Depreciation is the decline in value of the asset. Instead of deducting depreciation from the asset’s T-account, it is common practice to create an additional T-account (called contra T-account) where the depreciation is added to. Thus, every year the depreciation is credited to this T-account. Technically, a T-account with a credit balance can be included on the debit side of the balance sheet. In that case, the sign flips. Thus, accumulated depreciation is subtracted from the cost, resulting in the ‘carrying value’, which is also called ‘net value’ or ‘book value’. (Presenting accumulated depreciation on the credit side would of course result in a balanced balance sheet. However, it would imply that accumulated depreciation is a liability, which it is not.)

Example

At the beginning of the year, the firm buys new equipment for 10,000 cash with an estimated residual value of 1,000 and an economic lifetime of 4 years. The firm uses the straight line method.

Recording the purchase:

T-account Debit Credit  
Equipment 10,000    
Cash   10,000  

Alternative 1: recording depreciation expense without a contra T-account:

T-account Debit Credit  
Depreciation expense 2,250    
Equipment   2,250  

Alternative 2: recording depreciation expense with a contra T-account:

T-account Debit Credit  
Depreciation expense 2,250    
Accumulated depreciation, equipment   2,250  

The presentation on the balance sheet after 3 years is as follows:

Alternative 1 (without a contra T-account)    
Equipment, net 3,250  
     
Alternative 2 (with a contra T-account)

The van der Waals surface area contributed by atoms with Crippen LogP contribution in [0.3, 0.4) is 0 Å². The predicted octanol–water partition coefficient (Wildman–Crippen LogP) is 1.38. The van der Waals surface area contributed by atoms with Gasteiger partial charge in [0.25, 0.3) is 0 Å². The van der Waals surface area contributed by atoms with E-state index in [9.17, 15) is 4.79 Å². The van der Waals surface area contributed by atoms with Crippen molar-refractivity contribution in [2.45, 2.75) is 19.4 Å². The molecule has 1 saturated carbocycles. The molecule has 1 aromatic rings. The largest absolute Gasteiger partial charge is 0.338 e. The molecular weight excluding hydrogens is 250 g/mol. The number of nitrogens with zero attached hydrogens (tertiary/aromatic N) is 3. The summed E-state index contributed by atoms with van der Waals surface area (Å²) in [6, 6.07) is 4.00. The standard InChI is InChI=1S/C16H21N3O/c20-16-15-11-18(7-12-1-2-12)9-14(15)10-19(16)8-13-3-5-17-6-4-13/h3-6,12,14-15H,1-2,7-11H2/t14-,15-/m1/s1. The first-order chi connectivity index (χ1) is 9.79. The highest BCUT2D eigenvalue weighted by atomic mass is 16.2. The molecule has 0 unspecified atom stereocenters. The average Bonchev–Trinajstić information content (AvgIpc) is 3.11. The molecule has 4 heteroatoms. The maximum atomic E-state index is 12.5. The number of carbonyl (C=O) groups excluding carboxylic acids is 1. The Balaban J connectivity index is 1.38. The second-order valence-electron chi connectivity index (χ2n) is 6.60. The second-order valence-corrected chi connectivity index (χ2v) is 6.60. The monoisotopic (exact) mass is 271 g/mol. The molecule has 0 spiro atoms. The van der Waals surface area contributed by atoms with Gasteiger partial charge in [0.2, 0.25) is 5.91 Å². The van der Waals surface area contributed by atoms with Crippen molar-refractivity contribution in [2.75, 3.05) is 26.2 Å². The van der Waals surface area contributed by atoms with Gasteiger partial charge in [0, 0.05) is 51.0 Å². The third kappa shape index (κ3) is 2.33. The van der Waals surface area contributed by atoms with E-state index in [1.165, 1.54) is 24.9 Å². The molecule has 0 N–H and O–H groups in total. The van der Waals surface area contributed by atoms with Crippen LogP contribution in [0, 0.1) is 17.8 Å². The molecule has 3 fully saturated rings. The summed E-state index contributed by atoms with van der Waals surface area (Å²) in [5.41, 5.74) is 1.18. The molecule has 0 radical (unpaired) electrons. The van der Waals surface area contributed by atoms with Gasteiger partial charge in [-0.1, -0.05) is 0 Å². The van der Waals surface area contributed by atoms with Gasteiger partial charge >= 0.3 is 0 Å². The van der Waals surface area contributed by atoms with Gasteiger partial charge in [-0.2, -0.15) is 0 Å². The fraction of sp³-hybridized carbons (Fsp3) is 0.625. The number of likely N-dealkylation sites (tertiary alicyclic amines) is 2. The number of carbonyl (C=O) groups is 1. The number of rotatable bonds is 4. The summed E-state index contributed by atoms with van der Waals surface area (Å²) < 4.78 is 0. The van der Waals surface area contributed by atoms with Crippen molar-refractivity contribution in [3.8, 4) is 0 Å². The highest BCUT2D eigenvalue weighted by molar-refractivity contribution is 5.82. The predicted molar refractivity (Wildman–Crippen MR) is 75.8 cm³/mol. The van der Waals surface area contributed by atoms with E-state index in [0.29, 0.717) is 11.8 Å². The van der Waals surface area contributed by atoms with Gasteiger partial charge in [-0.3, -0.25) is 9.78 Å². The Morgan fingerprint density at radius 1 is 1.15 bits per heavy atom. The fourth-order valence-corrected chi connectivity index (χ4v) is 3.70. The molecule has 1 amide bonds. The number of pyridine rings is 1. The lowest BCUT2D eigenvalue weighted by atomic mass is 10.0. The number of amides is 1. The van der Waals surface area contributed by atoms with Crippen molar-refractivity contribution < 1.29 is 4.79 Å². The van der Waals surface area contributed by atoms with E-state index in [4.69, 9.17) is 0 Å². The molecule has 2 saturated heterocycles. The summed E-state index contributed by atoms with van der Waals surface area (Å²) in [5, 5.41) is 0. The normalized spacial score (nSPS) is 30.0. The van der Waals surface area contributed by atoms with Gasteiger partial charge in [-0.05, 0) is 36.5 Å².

Equipment, cost 10,000  
Accumulated depreciation, equipment -6,750  
  ______  
Equipment, net 3,250  

the declining balance method

An alternative method is the declining balance method. Where the straight line method is a percentage of the depreciable amount, with the declining balance method the depreciation expense is a percentage of the book value of the asset. As the book value declines over time, so does the depreciation expense. In the year that applying this rule would result in a book value below the residual value, the firm switches to straight line deprecation for the remaining year(s).

Example


At the beginning of the year, the firm buys a new machine for 20,000 cash with an estimated residual value of 4,000 and an economic lifetime of 6 years. The firm uses the declining balance method using 40%.

The depreciation in year 1: 40% x 20,000 = 8,000
The depreciation in year 2: 40% x 12,000 = 4,800
The depreciation in year 3: 40% x 7,200 = 2,880
The depreciation in year 4: 40% x 4,320 = 1,728 106.66
The depreciation in year 5: 106.66
The depreciation in year 6: 106.67

In the fourth year the firm switches to straight line depreciation as an additional depreciation of 1,728 would result in a book value below the residual value of 4,000.

The double declining balance is a special case of the declining balance method, where the percentage used is 200% divided by the economic lifetime.

Example


The firm has purchased equipment with an economic lifetime of 10 years. The percentage that would be used with the double declining balance method would be 20% (=200% / 10 years).

Key points:
- the depreciable amount is the total depreciation over the economic lifetime and equals cost minus the residual value
- usually separate T-accounts are used to record historic cost and cumulative depreciation
- carrying value (book value, or ‘net’ value of assets) equals cost minus cumulative depreciation